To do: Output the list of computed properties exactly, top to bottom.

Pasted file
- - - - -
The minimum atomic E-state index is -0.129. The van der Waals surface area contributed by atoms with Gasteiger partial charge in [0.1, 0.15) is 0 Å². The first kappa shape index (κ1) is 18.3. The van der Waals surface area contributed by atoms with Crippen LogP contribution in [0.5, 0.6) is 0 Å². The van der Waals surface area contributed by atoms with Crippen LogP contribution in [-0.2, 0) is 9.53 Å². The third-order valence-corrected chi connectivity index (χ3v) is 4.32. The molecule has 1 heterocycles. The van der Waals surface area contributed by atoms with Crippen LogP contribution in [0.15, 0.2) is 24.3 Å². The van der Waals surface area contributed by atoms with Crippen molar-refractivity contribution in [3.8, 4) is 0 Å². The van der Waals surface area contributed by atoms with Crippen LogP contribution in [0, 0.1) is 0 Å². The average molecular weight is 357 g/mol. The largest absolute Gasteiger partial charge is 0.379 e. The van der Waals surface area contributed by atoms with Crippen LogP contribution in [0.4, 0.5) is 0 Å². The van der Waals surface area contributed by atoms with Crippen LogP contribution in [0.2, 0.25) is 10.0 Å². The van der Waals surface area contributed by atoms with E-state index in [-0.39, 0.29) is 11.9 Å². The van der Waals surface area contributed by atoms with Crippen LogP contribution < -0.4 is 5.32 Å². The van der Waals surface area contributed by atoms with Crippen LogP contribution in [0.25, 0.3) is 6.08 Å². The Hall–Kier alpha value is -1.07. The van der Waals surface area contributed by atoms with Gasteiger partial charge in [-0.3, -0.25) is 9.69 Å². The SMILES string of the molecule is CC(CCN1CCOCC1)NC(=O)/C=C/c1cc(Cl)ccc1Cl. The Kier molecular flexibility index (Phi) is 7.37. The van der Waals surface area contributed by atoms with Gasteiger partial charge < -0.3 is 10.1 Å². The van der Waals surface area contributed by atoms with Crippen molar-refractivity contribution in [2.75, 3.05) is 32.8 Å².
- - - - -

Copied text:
The minimum atomic E-state index is -0.129. The van der Waals surface area contributed by atoms with Gasteiger partial charge in [0.1, 0.15) is 0 Å². The first kappa shape index (κ1) is 18.3. The van der Waals surface area contributed by atoms with Crippen LogP contribution in [0.5, 0.6) is 0 Å². The van der Waals surface area contributed by atoms with Crippen LogP contribution in [-0.2, 0) is 9.53 Å². The third-order valence-corrected chi connectivity index (χ3v) is 4.32. The molecule has 1 heterocycles. The van der Waals surface area contributed by atoms with Crippen LogP contribution in [0.15, 0.2) is 24.3 Å². The van der Waals surface area contributed by atoms with Crippen molar-refractivity contribution in [3.8, 4) is 0 Å². The van der Waals surface area contributed by atoms with Crippen LogP contribution in [0, 0.1) is 0 Å². The average molecular weight is 357 g/mol. The largest absolute Gasteiger partial charge is 0.379 e. The van der Waals surface area contributed by atoms with Crippen LogP contribution in [0.4, 0.5) is 0 Å². The van der Waals surface area contributed by atoms with Crippen LogP contribution in [0.2, 0.25) is 10.0 Å². The van der Waals surface area contributed by atoms with E-state index in [-0.39, 0.29) is 11.9 Å². The van der Waals surface area contributed by atoms with Crippen LogP contribution < -0.4 is 5.32 Å². The van der Waals surface area contributed by atoms with Crippen LogP contribution in [0.25, 0.3) is 6.08 Å². The Hall–Kier alpha value is -1.07. The van der Waals surface area contributed by atoms with Gasteiger partial charge in [-0.3, -0.25) is 9.69 Å². The SMILES string of the molecule is CC(CCN1CCOCC1)NC(=O)/C=C/c1cc(Cl)ccc1Cl. The Kier molecular flexibility index (Phi) is 7.37. The van der Waals surface area contributed by atoms with Gasteiger partial charge < -0.3 is 10.1 Å². The van der Waals surface area contributed by atoms with Crippen molar-refractivity contribution in [2.75, 3.05) is 32.8 Å².